The Reign Of The Han Dynasty Essay

The Reign Of The Han Dynasty Essay

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Towards the beginning of the Han dynasty, Chinese merchants were making vast amounts of money through the salt and iron trades. These privatized industries employed a vast number of people which had negatively impacted the tax revenue derived from the semi-feudal Chinese government. In an effort to fund the military campaigns that were being advanced in Eastern China and to protect the state from nomadic attacks, Emperor Wu enacted the nationalization of the salt and iron industries as well as the price stabilization of grain that continued into the next regime. However, the following emperor, Emperor Zhou, called upon Confucius scholars and prior officials under Wu to debate the necessity of these economic policies. Through these salt and iron debates, it can be argued that the survival and expansion of the Han dynasty was dependent upon the revenue derived from these nationalized industries and economic policies.
The reign of Emperor Wu is marked as one of the largest expansionist periods in ancient Chinese history. During his rule, he annexed vast amounts of territory as well as repelled various nomadic invasions from the north, effectively almost doubling the size of the Han empire, many of which remains as modern China today. His rule also oversaw increases in both population growth and urbanization, as well as the rise in wealth distribution amongst a growing merchant class. Overall, the economy during the Wu period can be generalized as industrious and expanding, but could not have existed without the interventionist monopolizing policies that Wu had enacted and effects they had on the general population.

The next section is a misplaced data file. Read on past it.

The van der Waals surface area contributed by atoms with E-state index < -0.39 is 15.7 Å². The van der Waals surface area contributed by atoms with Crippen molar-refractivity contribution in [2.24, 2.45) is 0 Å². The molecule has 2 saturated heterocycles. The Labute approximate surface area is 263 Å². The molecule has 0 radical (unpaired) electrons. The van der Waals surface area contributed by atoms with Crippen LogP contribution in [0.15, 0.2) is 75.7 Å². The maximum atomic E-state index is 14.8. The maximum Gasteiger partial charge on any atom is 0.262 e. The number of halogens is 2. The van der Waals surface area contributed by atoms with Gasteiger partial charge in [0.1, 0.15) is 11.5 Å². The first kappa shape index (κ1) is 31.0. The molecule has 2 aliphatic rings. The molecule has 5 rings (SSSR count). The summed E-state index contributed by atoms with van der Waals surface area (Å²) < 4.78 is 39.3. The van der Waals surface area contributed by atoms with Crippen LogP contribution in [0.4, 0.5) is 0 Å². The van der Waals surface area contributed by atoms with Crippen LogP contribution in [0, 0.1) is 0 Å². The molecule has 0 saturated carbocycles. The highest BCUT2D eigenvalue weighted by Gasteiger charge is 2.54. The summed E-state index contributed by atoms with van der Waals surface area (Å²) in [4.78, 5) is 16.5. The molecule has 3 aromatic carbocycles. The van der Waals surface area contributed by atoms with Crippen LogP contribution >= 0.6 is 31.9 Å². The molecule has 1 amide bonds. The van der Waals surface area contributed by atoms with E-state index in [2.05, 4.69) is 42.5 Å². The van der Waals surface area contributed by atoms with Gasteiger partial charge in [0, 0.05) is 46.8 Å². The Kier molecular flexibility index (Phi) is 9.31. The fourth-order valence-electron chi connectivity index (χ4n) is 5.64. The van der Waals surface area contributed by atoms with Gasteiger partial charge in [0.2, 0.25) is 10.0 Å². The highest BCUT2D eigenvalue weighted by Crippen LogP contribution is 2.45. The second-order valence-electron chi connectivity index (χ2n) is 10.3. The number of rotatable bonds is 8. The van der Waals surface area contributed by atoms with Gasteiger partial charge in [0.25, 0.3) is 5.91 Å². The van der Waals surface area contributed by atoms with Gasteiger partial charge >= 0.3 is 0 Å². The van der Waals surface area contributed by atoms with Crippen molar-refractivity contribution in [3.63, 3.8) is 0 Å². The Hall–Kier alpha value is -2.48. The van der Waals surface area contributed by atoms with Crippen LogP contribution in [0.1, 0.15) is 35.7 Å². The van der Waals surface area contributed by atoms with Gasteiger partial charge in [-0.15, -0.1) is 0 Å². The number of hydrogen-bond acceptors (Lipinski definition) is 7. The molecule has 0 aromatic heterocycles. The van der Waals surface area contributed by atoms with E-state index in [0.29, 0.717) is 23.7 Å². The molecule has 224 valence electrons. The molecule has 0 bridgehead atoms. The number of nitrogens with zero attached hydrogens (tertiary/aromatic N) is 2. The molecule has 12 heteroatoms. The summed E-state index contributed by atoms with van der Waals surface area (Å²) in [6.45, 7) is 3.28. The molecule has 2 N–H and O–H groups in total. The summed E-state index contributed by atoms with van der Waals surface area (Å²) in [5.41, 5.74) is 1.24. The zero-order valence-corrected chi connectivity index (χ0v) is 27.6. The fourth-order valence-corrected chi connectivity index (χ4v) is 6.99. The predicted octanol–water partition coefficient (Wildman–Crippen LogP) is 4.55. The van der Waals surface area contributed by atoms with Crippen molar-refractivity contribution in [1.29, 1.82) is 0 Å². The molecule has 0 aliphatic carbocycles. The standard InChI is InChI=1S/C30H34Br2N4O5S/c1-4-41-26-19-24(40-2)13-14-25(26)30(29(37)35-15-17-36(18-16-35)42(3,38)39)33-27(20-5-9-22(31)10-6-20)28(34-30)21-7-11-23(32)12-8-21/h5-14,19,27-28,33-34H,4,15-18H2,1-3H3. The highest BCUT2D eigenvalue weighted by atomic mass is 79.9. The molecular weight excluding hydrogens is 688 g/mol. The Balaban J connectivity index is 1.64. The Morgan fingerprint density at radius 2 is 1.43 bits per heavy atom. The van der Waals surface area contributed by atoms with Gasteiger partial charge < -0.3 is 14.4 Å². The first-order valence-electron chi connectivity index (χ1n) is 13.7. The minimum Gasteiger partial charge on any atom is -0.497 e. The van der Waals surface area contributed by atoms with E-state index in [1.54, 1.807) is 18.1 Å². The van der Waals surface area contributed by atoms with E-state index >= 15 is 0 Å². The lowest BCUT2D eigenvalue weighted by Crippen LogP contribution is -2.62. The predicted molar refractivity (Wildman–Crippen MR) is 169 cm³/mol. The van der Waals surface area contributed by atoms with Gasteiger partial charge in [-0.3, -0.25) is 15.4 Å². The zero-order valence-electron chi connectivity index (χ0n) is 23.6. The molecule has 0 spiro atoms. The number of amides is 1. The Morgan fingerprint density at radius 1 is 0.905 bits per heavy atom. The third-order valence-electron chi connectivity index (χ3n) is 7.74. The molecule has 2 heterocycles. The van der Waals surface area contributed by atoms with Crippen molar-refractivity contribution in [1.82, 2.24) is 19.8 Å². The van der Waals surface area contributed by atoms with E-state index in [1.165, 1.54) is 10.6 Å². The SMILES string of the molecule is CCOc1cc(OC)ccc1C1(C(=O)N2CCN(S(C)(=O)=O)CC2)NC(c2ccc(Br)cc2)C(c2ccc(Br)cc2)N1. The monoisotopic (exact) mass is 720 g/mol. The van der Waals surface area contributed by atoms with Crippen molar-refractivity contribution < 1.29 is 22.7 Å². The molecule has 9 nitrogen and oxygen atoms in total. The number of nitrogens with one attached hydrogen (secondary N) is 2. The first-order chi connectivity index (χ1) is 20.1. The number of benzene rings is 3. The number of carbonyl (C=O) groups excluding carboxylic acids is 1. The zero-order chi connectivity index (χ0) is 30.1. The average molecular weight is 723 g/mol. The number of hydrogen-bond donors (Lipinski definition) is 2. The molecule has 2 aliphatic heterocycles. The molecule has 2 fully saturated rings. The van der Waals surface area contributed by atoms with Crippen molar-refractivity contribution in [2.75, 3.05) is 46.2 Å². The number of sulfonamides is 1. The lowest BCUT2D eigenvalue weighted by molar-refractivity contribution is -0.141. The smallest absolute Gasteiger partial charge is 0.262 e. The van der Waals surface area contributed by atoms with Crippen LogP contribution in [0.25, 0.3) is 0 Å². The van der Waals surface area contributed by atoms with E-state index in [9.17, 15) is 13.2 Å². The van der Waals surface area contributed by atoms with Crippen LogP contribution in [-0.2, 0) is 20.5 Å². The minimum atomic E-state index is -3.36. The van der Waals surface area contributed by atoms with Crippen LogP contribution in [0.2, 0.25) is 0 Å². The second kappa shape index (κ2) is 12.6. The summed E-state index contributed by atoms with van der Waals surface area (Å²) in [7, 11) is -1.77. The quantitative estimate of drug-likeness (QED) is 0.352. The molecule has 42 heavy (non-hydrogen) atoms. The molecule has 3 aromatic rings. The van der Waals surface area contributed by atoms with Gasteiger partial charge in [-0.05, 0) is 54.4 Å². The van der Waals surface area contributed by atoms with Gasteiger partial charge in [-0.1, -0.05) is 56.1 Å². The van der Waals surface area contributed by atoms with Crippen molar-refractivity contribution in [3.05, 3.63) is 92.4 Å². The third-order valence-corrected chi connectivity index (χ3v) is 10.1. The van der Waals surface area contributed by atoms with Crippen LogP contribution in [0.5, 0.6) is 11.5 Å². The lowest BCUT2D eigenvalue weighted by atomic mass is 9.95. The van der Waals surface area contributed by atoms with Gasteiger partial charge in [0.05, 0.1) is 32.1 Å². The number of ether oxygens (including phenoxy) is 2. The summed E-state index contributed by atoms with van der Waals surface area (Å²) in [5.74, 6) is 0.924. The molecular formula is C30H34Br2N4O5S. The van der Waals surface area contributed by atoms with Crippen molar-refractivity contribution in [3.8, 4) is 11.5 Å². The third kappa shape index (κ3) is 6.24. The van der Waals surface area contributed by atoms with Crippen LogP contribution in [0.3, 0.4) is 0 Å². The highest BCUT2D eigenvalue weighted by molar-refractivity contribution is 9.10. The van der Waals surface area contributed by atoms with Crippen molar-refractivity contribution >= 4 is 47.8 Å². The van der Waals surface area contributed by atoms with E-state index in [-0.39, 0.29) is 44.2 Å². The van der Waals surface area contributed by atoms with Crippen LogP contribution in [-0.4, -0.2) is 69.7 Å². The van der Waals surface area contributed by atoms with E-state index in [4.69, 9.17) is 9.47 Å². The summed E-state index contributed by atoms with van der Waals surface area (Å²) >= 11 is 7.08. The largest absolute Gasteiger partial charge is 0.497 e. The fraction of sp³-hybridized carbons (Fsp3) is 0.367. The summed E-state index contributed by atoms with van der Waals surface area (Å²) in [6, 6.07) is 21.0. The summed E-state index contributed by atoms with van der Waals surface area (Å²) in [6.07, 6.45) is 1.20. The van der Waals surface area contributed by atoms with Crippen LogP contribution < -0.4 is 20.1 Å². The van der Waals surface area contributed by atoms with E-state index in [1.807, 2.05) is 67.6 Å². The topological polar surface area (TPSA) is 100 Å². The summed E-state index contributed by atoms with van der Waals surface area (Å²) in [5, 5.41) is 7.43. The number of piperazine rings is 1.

In 110 BC, the Han government established the ever-normal granary system in an effort to stabilize grain prices. The ...

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...s a greater redistribution of wealth amongst the citizenry. They state that while the literati believe it was solely for profit, it was only for the best interest of the citizens.
Ultimately, Emperor Zhao decided to relax the economic policies placed by Wu, removing the monopolies on salt, iron, and liquor. While this was an effort to revert back to laissez-faire economics and allow merchants control over the industries, Bary notes "though a brief period of prosperity followed the relaxation of Emperor Wu 's fiscal policies, the economic health of the nation gradually worsened." (Bary 363) However, without these policies, Wu would have never been able to defend the empire from the nomadic attacks nor expand to the size that they did. While Wu sacrificed the economic prosperity for future dynasties, his policies were important for the survival of the Han dynasty.

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